# Vectors, lines and laziness

What makes a mathematician a mathematician? Scientific studies say one thing above anything else: laziness ((Look up the reference yourself.)) We will go to extraordinary lengths to avoid doing any proper work.

For example, I had a situation: I had two points - call them $P$ and $Q$ - and a line with the equation $ax + by + c=0$; I needed to find the point where line $PQ$ crossed the line.

It’s not a difficult problem - I’d expect a good GCSE student to have a decent crack at it in a case where the numbers weren’t too tricky: find the equation of the line $PQ$ and solve the simultaneous equations that come out of it. But who has time to code all of that up?

### Vectors!

I gave a MathsJam talk, and wrote a Chalkdust article, about the link between the equation of a line and vectors. It’s one of the neatest things I know.

There are two bits of set-up: firstly, a point with coordinates $(x,y)$ is treated as a vector, $(x,y,1)$; secondly, a line with equation $ax + by + c = 0$ is treated as the vector $(a,b,c)$.

A nice property: $ax + by + c = 0$ can be written as $(a,b,c) \cdot (x,y,1) = 0$ - so the vector corresponding to any point on the line is perpendicular to the vector representing the line.

A consequence: if you have two points on a line, taking the cross products of their vectors gives a vector corresponding to the line!

Try it! The ‘traditional’ way to find the line through $(3,5)$ and $(2,-1)$ would be to find the gradient (6) and use the correct line equation $y-y_1 = m(x-x_1)$ with either point: $y+1 = 6(x-2)$, or $0 = 6x - y - 13$. The vector way would be to calculate the cross product, $(3,5,1) \times (2,-1,1) = (6, -1, -13)$. It works!

Rather less obviously, if you take the cross product of the vectors representing two lines, you get… a multiple of the vector corresponding to the point where they cross. However, if you divide everything by the $z$ component to get it in the point-vector form, you get your point.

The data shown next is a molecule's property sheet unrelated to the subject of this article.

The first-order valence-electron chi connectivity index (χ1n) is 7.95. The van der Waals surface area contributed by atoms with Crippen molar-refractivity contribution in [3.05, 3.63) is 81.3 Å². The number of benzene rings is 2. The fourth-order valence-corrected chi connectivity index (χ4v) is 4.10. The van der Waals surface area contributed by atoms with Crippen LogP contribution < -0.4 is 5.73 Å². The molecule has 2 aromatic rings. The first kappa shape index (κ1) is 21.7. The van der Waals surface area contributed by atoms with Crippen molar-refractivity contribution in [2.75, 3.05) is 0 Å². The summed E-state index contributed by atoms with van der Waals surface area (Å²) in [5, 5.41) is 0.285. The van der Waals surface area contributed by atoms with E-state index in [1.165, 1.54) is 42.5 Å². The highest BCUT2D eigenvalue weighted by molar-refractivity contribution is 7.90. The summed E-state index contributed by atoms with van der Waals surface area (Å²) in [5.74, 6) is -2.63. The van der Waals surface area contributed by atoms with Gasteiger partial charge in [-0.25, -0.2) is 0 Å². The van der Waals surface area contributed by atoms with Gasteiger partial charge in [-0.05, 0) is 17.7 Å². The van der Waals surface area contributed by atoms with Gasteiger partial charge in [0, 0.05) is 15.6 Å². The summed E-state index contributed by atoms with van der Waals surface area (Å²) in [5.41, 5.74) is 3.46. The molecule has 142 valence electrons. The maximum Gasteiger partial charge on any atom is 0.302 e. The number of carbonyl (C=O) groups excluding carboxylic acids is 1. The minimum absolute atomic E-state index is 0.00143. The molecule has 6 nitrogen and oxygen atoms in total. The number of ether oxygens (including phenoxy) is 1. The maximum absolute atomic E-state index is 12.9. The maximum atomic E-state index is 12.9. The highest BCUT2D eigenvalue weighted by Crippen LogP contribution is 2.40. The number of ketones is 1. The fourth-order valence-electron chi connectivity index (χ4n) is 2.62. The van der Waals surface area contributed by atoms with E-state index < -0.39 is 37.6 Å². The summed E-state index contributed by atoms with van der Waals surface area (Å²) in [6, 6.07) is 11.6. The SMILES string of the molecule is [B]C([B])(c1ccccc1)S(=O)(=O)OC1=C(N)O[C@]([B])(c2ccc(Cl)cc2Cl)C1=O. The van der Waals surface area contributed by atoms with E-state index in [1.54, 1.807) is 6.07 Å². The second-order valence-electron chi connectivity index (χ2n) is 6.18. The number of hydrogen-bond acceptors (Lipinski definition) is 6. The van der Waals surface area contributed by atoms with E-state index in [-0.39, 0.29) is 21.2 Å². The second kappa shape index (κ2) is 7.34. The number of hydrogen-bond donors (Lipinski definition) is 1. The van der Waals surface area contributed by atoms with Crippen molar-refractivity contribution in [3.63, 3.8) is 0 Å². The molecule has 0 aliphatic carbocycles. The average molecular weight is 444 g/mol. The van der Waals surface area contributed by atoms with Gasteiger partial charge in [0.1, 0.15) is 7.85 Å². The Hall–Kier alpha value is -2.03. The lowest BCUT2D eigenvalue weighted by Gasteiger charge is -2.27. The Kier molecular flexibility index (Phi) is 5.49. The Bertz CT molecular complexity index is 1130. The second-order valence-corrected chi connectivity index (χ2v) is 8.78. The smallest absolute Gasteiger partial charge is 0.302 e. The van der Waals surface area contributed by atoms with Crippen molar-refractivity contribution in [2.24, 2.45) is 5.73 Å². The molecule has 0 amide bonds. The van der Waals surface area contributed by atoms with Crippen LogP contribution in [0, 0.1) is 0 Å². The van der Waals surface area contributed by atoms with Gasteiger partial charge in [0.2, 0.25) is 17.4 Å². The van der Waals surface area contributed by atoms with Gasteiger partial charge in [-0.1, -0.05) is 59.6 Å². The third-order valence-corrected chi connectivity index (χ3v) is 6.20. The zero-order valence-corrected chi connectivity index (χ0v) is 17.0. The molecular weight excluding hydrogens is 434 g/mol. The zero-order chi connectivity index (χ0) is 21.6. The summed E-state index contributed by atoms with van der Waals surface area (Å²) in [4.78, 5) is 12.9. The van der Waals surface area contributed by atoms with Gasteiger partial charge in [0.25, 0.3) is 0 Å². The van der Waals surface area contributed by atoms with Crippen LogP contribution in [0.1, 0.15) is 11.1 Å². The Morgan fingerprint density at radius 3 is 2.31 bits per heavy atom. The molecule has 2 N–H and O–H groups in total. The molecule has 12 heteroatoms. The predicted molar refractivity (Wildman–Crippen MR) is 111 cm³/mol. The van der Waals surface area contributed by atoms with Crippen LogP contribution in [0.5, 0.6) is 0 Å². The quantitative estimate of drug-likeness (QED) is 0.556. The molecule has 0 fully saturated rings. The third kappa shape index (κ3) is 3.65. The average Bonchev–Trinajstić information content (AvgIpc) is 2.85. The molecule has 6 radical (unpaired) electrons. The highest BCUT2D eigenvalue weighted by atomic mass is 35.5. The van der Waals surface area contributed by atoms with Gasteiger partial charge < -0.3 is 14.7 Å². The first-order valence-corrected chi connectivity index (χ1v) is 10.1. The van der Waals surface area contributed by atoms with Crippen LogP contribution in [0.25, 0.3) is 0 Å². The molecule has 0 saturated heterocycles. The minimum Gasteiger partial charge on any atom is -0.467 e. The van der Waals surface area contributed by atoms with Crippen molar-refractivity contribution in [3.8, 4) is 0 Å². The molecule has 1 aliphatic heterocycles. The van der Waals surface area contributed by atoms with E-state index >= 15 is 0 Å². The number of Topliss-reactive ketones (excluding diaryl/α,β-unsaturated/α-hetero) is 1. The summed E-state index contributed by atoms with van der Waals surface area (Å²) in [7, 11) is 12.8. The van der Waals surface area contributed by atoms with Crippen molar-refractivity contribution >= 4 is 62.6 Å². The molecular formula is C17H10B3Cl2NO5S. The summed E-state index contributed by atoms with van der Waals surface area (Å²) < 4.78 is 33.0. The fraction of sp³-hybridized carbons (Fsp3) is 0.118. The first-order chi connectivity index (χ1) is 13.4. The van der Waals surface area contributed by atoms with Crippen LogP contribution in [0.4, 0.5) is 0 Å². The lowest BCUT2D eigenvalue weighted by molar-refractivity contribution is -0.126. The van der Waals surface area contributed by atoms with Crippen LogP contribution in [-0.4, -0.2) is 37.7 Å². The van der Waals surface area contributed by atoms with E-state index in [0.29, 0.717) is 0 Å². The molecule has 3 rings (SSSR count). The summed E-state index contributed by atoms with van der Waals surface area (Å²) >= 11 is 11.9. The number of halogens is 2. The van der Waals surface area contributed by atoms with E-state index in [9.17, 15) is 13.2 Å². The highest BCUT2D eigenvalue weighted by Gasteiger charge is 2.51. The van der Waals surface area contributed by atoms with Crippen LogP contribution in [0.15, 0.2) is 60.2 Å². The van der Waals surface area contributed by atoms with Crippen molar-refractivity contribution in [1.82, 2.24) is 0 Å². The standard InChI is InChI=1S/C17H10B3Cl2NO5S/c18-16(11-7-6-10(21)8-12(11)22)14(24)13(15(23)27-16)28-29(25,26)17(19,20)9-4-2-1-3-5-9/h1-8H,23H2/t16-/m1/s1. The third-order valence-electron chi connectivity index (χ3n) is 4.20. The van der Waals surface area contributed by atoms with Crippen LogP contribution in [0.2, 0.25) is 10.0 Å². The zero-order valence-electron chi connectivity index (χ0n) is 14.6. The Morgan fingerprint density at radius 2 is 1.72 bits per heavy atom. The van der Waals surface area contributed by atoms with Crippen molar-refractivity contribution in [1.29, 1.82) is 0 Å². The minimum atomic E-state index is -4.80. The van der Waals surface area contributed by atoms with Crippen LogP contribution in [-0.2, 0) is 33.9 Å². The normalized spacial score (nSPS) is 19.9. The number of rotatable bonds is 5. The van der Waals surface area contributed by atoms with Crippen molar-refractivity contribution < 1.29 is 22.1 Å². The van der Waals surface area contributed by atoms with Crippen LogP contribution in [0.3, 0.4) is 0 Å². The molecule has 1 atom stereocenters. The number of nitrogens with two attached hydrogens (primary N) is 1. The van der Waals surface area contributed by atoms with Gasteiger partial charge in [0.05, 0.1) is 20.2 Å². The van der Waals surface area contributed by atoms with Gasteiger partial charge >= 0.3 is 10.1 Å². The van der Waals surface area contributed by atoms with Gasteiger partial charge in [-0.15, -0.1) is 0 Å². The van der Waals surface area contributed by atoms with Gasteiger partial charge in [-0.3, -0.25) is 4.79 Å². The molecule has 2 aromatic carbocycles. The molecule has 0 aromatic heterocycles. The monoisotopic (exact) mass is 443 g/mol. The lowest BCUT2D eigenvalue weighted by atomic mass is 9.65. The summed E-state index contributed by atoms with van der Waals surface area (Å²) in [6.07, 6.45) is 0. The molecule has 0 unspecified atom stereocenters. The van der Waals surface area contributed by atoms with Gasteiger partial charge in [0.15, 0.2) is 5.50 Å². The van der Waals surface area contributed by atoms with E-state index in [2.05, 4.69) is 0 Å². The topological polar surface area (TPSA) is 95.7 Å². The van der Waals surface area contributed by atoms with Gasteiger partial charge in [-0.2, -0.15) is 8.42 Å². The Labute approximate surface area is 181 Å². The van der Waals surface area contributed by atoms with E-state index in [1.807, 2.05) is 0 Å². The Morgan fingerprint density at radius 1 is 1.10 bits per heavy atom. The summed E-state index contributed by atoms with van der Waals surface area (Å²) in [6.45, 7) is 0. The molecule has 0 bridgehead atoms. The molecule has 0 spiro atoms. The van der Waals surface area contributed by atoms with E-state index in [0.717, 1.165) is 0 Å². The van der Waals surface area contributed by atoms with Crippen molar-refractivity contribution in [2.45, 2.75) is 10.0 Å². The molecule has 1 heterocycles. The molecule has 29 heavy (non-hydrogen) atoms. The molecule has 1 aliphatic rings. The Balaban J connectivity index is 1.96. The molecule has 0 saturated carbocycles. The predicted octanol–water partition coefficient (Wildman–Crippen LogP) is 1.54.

Knowing that, there’s no *way* I’m solving simultaneous equations for this problem.

### Back to the problem

So, I want to know where $PQ$ crosses a line with a given equation. This could hardly be set up any better for me! I’m going to say that point $P$ corresponds to vector $\vec{p}$ and similarly for point $Q$ and $\vec{q}$. Then the line $PQ$ corresponds to a vector $\vec{p} \times \vec{q}$.

If the line corresponds to $\vec{L}$, then the point where the two lines cross is a multiple of $(\vec{p} \times \vec{q})\times \vec{L}$.

It would be reasonable to stop there. But I’m a trained mathematician. There is more laziness to be done.

### Vector identities

Back in the day, you could rely 100% on the first question of the Fundamentals of Applied Maths ((“Where we emphasise the FUN!”)) exam being “show that this vector identity holds”. It’d typically be calculus rather than algebra, and the *details* stayed in my mind just long enough to get a perfect 20 on the exam - but so thoroughly was I drilled in this that whenever I see several vector operators lined up like this I think “I shall consult a big list of vector identities to see if this can be simplified.”

And indeed it can: $(\vec{a} \times \vec{b}) \times \vec{c} \equiv (\vec{c} \cdot \vec{a}) \vec{b} - (\vec{c} \cdot \vec{b}) \vec{a}$.

So, after a solid half-hour of scrabbling around with projective geometry and vector identities, I’ve managed to reduce the problem to a one-liner! Splendid.

This is very closely related to the vector equation of a line in the form $\vec{r} = \lambda \vec {a} + (1-\lambda) \vec{b}$ - but I shall leave the details to the interested reader. I have some serious lazing to do!